Classical American economist Milton Friedman would turn in his grave if he knew the interests of investors and corporate philanthropists were converging. In an influential 1970 New York Times article, Friedman argued persuasively that the sole social responsibility of business is to increase its profits.
Upending a half-century of this dominant business paradigm, Larry Fink, CEO of BlackRock, the world’s largest money manager, penned a letter to corporate executives. In it, he challenged Friedman’s logic, saying:
“Society increasingly is turning to the private sector and asking that companies respond to broader societal challenges. […] Society is demanding that companies, both public and private, serve a social purpose. To prosper over time, every company must not only deliver financial performance, but also show how it makes a positive contribution to society.”
It’s an idea that catapulted the role of corporate social purpose to centre stage at this $6 trillion investment firm – and beyond. How does traditional grant-making and employee volunteering satisfy the call to action at BlackRock?
The United Way movement understands this. United Ways track needs in communities and identify where donor dollars invested in community services will yield the greatest results – based largely around the traditional philanthropic model. While a successful approach for decades, they are seeing a call for more meaningful participation from donors. United Way’s corporate partners want involvement in, and a deeper understanding of, the social issues faced in communities and want to become more engaged in the solutions – beyond just philanthropy. Companies and United Ways alike are seeing a need to go beyond philanthropy to embrace a more socially impactful business model, more aligned with the social purpose expressed by investor Larry Fink.
A recent Conference Board of Canada report on trends in Corporate Community Investment (CI) in Canada sheds light on this subject. Citing a survey of 76 community investment professionals from across Canada, the report finds that companies currently engage in philanthropy to engage employees and build or manage reputations (similar to the traditional United Way donor model). Philanthropy is not necessarily intended to generate new business, manage risks, foster innovation or attract investors. If the Fink letter is any indication of societal and investor trends, this will change.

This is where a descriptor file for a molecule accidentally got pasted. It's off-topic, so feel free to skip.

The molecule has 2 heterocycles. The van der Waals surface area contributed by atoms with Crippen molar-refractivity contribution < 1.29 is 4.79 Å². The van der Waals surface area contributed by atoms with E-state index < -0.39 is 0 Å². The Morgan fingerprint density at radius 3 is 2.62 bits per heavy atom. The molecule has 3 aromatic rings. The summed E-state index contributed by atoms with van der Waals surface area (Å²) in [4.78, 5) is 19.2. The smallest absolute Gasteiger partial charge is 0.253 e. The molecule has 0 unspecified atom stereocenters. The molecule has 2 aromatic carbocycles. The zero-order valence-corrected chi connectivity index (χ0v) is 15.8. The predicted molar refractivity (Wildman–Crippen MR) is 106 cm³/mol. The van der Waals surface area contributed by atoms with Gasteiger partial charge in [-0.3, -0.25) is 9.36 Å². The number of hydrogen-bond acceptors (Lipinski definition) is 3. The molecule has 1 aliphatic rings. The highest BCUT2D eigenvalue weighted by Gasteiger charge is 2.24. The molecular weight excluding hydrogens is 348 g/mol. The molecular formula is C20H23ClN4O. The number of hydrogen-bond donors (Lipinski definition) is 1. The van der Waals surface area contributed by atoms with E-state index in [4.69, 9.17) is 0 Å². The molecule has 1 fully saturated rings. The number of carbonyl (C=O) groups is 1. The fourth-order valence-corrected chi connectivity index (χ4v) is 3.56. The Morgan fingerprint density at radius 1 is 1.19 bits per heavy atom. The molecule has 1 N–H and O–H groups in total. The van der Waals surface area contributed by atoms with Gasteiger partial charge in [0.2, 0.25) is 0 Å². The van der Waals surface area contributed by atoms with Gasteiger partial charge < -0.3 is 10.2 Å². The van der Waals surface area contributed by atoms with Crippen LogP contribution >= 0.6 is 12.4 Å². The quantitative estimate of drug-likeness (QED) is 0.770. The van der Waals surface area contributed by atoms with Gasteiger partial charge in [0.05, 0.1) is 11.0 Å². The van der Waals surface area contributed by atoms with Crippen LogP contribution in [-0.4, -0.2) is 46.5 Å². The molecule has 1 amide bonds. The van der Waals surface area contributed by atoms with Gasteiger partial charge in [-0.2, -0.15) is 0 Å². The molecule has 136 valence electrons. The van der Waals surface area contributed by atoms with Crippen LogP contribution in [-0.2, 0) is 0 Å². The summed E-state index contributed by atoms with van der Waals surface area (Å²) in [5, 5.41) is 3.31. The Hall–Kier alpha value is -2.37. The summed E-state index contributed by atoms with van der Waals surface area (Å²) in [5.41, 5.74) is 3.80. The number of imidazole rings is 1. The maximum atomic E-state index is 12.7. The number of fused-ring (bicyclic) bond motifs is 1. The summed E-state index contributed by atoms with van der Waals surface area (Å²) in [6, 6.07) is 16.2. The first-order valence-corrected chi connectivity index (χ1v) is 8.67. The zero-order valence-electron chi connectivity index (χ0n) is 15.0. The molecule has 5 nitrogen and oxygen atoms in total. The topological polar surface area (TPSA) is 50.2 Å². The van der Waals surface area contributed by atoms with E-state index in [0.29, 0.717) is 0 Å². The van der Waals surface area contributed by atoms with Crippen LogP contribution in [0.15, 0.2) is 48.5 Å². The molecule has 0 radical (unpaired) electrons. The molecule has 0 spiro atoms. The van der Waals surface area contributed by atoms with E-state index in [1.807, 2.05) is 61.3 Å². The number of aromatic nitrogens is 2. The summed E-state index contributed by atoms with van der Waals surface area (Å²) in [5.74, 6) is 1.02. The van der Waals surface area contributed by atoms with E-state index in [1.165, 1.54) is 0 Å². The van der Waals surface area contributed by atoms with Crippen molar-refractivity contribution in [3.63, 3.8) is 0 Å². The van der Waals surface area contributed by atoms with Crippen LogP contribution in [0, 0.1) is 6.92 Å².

Community investment professionals believe their roles will be less about philanthropy in the future and more about the company’s core value proposition. They predict a shift to strategic CI, if not embedding CI into the corporate mission statement. These community investment practitioners further anticipate that CI will become a core part of business strategy and that stand-alone CI departments will become a thing of the past: CI will be integrated across the business in every department. By the middle of the next decade, they believe, most companies will be designing their products and services to tackle environmental and community issues. Companies will leverage their assets, resources and competencies – beyond grants – to support community outcomes. Future CI will focus on building long-term resilience for the company and its stakeholders.
According to the Conference Board research, today’s CI professional focuses on developing CI strategies, engaging employees, making grants, organizing events, communicating externally, and measuring and reporting community impact – primarily tactical and incremental measures. Canada’s CI specialists believe that in five years they will be more involved internally, helping to build social aspirations into the company’s core purpose and engaging cross-departmentally to mobilize their colleagues to address societal issues together. They also see a role for themselves working externally, working with other businesses (even competitors) on shared societal priorities and participating in multi-stakeholder collaborations to address societal issues, as reflected in the call-out box below.